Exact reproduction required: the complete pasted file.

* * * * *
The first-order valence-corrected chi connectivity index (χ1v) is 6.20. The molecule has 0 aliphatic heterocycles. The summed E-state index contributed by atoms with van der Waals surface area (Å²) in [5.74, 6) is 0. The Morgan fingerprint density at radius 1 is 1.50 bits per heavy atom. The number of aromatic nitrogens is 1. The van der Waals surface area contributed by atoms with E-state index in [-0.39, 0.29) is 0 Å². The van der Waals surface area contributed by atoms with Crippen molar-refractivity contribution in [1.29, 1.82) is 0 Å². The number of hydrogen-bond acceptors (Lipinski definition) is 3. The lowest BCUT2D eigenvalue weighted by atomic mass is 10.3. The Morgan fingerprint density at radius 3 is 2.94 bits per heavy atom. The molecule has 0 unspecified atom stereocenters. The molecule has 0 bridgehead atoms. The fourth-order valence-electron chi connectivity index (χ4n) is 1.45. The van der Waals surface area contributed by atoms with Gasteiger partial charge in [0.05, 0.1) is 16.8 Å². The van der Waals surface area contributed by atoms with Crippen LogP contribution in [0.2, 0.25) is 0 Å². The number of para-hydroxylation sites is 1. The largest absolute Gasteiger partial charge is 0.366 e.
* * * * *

The first-order valence-corrected chi connectivity index (χ1v) is 6.20. The molecule has 0 aliphatic heterocycles. The summed E-state index contributed by atoms with van der Waals surface area (Å²) in [5.74, 6) is 0. The Morgan fingerprint density at radius 1 is 1.50 bits per heavy atom. The number of aromatic nitrogens is 1. The van der Waals surface area contributed by atoms with E-state index in [-0.39, 0.29) is 0 Å². The van der Waals surface area contributed by atoms with Crippen molar-refractivity contribution in [1.29, 1.82) is 0 Å². The number of hydrogen-bond acceptors (Lipinski definition) is 3. The lowest BCUT2D eigenvalue weighted by atomic mass is 10.3. The Morgan fingerprint density at radius 3 is 2.94 bits per heavy atom. The molecule has 0 unspecified atom stereocenters. The molecule has 0 bridgehead atoms. The fourth-order valence-electron chi connectivity index (χ4n) is 1.45. The van der Waals surface area contributed by atoms with Gasteiger partial charge in [0.05, 0.1) is 16.8 Å². The van der Waals surface area contributed by atoms with Crippen LogP contribution in [0.2, 0.25) is 0 Å². The number of para-hydroxylation sites is 1. The largest absolute Gasteiger partial charge is 0.366 e.